Last week I was asked several times on Twitter whether I thought the concept a segregated 'LGBT School' in Manchester is a good idea; in this case 140 characters seemed woefully inadequate. Let me state upfront that if it is needed as a means of saving young people at urgent risk then I applaud those who have identified this need, practical problems require practical problem solving.
As is fairly well documented, I walked out of sixth form in complete disillusionment with the British education system. Years of experiencing homophobic attitudes from some of my peers and teachers, compounded by negative messages from my parents, the media, some politicians and some people of faith led me to a critical juncture in which I retreated home, having researched methods of suicide and turned on the bath taps accompanied only by a Martini bottle and rusty razor blade.
The decision I made that day in 1987, to pull back from the abyss, allowed me ten years later to return to adult learning and subsequently resulted in my role as a school leader with an equalities remit. How appalled then was I to discover in 2009, that 75% of our own South London pupils were experiencing on a daily basis, the same kinds of homophobic bullying and language that had nearly snatched away my own life.
Having devised the award-winning teacher training strategy www.inclusionforall.co.uk that empowered our school (and now many others) to get on top of this problem by shifting school culture and ethos to a preventative state, I was then equally appalled to find myself present at a 2012 Stonewall briefing only to hear that their School Report survey had found 'more than 55% of LGB pupils have experienced direct bullying and almost all had heard the 'use of the word gay as a negative' (as in 'that's so gay'). Then just last year I was invited to a briefing by the LGBT support charity Metro, who had surveyed 7,000 16-24 year olds across the UK about their experiences, with results showing 52% of young LGBT people reported self-harming and 44% considered suicide. I regularly deliver these damning statistics around the country as part of my "Inclusion For All" teacher training conferences and workshops and in school assemblies, not one training session or lecture passes when my heart doesn't break a little when I read them out.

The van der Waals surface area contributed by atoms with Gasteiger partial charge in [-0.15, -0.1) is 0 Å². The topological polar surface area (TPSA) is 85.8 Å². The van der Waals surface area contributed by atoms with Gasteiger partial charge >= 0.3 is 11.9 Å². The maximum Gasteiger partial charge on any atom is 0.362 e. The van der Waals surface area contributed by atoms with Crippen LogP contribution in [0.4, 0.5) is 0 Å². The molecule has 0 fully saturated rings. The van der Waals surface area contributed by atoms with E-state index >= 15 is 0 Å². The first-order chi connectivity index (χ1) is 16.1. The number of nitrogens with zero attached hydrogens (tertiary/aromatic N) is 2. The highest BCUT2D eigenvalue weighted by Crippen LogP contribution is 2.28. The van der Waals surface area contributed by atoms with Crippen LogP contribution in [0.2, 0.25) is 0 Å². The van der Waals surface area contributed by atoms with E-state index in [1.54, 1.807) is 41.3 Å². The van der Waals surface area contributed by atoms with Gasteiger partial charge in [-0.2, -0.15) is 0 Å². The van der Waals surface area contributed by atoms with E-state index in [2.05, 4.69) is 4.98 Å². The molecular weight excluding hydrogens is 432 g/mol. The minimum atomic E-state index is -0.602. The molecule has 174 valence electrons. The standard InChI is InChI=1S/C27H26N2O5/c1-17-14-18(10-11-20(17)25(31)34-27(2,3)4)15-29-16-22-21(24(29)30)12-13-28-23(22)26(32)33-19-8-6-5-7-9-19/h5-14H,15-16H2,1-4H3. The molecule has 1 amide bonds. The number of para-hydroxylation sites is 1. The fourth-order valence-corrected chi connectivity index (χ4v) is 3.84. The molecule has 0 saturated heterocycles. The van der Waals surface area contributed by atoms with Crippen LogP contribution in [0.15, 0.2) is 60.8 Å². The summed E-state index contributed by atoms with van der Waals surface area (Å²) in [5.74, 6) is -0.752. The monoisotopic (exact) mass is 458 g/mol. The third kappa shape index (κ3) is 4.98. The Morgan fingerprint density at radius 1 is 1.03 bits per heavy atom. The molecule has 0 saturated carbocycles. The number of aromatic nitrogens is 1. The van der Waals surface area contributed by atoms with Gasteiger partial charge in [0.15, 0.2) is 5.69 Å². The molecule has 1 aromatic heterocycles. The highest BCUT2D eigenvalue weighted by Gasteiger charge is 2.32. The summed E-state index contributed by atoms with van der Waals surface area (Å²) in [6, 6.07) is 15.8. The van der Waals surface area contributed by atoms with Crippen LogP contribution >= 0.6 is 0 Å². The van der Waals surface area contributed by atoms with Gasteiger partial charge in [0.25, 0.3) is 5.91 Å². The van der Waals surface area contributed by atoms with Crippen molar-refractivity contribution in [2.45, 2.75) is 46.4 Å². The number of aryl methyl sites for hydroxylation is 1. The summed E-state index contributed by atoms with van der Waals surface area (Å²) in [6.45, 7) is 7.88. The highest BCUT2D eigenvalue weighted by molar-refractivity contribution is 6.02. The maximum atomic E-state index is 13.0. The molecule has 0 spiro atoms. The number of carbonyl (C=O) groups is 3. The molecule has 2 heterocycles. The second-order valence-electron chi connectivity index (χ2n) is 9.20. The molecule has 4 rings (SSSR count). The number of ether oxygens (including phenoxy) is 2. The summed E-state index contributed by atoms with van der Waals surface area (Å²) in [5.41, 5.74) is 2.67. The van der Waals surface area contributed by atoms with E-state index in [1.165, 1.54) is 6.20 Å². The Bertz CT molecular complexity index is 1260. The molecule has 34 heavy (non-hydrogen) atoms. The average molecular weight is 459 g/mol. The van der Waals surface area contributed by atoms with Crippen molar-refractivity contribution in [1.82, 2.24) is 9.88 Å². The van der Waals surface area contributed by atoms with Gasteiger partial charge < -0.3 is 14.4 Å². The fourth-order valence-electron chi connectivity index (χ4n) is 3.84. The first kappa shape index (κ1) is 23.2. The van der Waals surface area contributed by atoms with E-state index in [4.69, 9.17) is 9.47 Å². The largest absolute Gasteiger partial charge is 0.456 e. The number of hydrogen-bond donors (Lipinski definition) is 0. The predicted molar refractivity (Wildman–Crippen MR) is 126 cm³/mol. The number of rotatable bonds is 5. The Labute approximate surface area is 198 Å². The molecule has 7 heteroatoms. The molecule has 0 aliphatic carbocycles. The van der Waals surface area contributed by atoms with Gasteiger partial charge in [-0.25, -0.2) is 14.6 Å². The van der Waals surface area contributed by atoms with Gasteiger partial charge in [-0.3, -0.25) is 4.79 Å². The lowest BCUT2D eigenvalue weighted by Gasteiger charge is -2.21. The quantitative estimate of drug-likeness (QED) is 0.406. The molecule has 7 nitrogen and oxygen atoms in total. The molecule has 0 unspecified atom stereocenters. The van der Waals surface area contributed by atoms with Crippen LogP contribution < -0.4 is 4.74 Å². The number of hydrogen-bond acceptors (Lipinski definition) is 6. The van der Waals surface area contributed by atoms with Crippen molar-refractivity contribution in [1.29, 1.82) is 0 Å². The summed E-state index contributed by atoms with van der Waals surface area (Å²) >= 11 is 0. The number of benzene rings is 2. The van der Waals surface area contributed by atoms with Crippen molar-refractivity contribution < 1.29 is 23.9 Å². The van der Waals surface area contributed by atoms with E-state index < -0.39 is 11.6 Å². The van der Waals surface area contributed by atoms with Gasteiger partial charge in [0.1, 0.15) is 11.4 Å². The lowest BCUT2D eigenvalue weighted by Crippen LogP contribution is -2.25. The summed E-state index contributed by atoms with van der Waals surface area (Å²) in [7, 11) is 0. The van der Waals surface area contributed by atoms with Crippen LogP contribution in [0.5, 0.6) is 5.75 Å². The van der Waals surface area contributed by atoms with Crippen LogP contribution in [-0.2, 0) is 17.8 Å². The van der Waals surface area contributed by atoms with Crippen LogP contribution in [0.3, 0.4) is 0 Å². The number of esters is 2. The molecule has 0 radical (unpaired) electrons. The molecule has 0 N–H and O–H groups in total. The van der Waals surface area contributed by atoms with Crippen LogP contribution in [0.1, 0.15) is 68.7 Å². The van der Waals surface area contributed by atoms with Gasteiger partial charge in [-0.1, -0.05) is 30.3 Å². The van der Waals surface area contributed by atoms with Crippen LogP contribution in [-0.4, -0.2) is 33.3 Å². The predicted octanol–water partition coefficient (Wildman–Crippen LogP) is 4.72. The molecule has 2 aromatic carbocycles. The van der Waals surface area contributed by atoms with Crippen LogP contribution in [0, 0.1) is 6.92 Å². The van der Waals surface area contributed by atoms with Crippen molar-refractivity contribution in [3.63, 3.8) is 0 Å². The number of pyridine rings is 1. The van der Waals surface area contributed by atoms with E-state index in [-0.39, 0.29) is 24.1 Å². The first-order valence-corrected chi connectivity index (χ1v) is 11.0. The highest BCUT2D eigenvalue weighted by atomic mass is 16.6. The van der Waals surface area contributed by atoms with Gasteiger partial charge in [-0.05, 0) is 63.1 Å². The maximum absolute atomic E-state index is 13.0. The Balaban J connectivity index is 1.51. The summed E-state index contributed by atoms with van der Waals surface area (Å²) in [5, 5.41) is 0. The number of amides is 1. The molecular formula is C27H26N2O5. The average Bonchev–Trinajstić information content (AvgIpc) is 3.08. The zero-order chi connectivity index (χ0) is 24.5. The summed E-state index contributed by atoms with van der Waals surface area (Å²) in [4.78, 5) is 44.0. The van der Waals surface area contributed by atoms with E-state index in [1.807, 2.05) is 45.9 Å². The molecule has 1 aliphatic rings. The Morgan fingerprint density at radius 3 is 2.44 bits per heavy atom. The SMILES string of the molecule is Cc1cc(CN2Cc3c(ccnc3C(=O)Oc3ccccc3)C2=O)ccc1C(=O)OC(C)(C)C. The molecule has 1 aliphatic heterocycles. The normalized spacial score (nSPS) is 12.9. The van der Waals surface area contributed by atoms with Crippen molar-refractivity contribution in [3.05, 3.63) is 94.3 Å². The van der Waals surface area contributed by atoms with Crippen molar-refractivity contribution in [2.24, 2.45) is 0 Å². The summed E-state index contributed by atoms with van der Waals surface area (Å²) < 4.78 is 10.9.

Despite the well- meaning hard working individuals and organisations, from available data (and from working with many schools, teacher training organisations and young people over the last five years) it is very clear to me we still have a major problem in our schools that is endangering the lives of the many of the brilliant unique human souls we supposedly come into education to support, protect and nurture. Statistics like this in 2015, in fact in any year, are a national disgrace. Schools have a statutory duty to protect young people from ALL forms of bullying including homophobic, biphobic and transphobic , yet it is clear that this is still not the case in many schools who have been starved of clear strategic direction and dedicated training.
Is it any real surprise then that an inspiring, dedicated group such as LGBT Youth West would see an urgent need to protect significantly at risk young LGBT people and create a dedicated safe space? The formation of an LGBT school in the UK (if that is actually what is intended, LGBT Youth West claim not to have actual school plans developed currently) was surely only a matter of time. Where such a critical vacuum exists (and by this I mean young LGBT people at risk of suicide, self-harm and the loss of the right to an education) of course dedicated individuals and groups will step in and fill the void to ensure young people are safe and fully included and I applaud them.
Most vitally we need to prevent the void from presenting itself in the first place, however with decades of inaction from successive governments, generations of unprepared teachers and the pernicious legislation that was Section 28, we have a hell of a lot of catching up to do to make all schools safe places for all our children, including the LGBT ones, the questioning, the intersex and every other precious individual that files through our doors.
Whether we choose to be a classroom assistant, a teacher, a head teacher, a school governor or an education secretary the bottom line is surely this; either support and make safe ALL young people in our schools or find an alternative career. Safety and inclusion in our schools should never be a privilege for the pupils that are palatable to us; they are a right for all young people, not just those who might fit in nicely with our personal, political or theological beliefs.